[055] Twisting of the fiber can be done on several types of twisting machines known in the art. To maintain strength, twists per inch (TPI) should not be too high, as this would reduce the strength of the UHMWPE fibers and can produce an unbalanced fiber. In a preferred embodiment, 30 denier UHMWPE has a TPI between 4-20 TPI. In another embodiment, the UHMWPE has a TPI between 6-15. In a preferred embodiment, the UHMWPE has a TPI of 15. In another preferred embodiment, the UHMWPE has a TPI of 12.

[056] The issue of pilling did not present itself on lower gauge knits, 18 - 28 gauge. These gauges used for non-sheer applications like activewear products, and thus twisting for these applications is optional. [057] Experiments have shown that simply mixing UHMWPE and spandex, while resulting in a knit with high elongation, results in a loss of the strength characteristic of the UHMWPE reducing the rip resistance of the knit. Composite yarns that are created using air tacking are unsuitable for use with sheer hosiery, due to increased pilling of the UHMWPE. Mixing the two fibers in a conventional knit without plating the knit or serving the fibers into a single yarn may result in compromised tensile strength of the UHMWPE in the composite yarn.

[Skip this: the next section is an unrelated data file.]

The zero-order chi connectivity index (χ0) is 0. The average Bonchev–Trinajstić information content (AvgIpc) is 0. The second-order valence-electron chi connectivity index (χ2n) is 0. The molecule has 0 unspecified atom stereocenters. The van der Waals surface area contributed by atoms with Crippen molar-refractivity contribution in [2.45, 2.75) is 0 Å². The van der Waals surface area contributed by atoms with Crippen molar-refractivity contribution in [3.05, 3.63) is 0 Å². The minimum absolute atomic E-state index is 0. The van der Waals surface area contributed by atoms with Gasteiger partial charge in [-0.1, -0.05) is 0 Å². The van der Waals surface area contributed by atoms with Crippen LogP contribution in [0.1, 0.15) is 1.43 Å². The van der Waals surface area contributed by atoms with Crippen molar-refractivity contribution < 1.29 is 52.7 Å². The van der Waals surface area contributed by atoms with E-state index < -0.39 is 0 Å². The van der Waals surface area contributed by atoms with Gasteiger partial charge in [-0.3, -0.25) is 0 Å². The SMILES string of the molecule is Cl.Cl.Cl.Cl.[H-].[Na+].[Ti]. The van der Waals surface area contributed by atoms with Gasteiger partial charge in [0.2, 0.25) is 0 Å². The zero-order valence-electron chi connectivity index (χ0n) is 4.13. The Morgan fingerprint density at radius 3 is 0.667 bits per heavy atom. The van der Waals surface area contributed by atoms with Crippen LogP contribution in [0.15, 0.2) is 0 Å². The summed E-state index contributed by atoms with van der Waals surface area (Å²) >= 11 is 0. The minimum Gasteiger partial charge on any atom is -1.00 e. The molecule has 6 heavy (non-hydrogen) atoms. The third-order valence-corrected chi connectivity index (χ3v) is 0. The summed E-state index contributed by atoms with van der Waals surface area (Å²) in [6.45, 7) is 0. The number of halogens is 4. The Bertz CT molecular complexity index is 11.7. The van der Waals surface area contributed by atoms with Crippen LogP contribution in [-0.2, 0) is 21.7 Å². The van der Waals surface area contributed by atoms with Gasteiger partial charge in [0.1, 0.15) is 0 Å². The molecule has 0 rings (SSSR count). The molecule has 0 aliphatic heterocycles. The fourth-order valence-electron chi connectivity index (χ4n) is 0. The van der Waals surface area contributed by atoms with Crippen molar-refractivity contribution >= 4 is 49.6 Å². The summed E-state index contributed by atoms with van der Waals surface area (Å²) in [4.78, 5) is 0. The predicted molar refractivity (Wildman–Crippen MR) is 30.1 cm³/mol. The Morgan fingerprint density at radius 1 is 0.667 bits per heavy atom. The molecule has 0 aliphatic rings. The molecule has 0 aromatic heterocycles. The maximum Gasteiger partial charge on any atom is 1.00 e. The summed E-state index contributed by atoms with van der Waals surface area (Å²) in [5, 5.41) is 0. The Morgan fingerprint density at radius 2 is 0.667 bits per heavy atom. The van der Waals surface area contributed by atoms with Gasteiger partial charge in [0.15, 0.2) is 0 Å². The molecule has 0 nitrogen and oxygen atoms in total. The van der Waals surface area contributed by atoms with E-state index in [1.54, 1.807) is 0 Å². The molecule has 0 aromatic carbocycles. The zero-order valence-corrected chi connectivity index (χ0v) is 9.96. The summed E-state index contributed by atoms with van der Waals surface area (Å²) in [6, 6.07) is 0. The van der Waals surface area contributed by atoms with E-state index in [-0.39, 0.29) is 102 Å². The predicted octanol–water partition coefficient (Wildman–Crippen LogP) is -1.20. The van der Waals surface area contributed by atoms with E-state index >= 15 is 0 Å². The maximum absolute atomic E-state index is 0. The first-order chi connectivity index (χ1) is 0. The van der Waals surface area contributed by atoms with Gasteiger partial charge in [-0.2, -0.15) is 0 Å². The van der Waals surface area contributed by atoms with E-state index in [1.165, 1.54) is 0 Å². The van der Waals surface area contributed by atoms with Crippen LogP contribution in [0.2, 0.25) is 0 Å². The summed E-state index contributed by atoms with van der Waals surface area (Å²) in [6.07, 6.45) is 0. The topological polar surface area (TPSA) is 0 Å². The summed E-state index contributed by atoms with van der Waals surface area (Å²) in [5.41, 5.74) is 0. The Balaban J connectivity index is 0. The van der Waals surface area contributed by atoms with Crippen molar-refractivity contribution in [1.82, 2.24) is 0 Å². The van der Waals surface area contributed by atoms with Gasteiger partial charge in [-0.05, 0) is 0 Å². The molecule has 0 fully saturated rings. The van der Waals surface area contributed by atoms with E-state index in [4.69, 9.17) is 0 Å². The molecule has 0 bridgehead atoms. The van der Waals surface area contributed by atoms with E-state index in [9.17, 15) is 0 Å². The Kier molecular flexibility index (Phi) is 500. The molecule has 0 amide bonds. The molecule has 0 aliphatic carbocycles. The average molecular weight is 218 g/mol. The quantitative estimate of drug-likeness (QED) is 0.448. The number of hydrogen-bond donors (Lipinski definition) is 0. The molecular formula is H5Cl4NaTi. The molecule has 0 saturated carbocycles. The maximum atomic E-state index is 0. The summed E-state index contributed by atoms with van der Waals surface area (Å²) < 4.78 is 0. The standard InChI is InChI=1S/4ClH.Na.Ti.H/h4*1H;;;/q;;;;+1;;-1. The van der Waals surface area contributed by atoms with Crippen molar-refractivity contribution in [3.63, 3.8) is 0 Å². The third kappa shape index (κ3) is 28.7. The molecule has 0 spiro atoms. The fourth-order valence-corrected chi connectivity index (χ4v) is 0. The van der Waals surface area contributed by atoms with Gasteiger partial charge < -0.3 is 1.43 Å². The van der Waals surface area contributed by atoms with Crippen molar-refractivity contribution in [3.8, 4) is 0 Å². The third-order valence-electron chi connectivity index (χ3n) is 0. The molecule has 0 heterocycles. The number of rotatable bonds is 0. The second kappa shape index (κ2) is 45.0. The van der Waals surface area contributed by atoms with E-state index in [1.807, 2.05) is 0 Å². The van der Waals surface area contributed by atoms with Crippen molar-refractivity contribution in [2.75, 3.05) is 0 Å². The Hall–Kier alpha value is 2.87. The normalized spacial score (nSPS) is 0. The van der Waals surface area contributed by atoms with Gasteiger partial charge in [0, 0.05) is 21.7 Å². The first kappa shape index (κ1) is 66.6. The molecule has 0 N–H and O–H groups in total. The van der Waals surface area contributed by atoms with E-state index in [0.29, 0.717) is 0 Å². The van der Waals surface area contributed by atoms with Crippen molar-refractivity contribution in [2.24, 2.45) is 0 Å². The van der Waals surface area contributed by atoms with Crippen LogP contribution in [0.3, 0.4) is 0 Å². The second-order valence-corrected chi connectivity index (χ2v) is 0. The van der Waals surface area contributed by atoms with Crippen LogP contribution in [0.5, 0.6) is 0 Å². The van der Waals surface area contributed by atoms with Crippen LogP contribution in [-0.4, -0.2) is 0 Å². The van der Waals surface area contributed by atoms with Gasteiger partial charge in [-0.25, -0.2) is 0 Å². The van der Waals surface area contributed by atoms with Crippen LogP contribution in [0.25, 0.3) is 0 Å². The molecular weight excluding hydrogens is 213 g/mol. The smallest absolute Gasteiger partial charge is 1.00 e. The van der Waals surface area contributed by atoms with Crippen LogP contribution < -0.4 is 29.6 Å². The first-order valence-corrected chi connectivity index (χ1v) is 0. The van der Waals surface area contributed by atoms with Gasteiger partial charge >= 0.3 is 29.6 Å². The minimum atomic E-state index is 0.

[058] Experiments have established two methods that can be used to effectively achieve stretch in the final knit without compromising the strength properties provided by the UHMWPE:

plating knit structure or serving yarn.

[059] For our purposes, plating refers to the knitting of UHMWPE with an elastic yarn or stretch fiber. In plating a UHMWPE fiber is required on every course of the knit and a stretch fiber can be on every course or every other course. After the knitting process, one side of the knit structure will expose the UHMWPE yarn more prominently (intended to go on the outside of the knit garment), and the elastic yarn (stretch fiber) is exposed on the other side (intended to go on the inside of the knit garment). This structure has UHMWPE yarn and the elastic yarn (stretch fiber) knit throughout the plated knit. Figures 5 A (taken at 65 times magnification) and 5B (taken at 225 times magnification) shows an embodiment of a plated knit 50 with black UHMWPE 52 and black spandex 54. Turning to Figure 5B, UHMWPE 52 can be seen to be plated to the spandex 54, while still being connected in each stitch.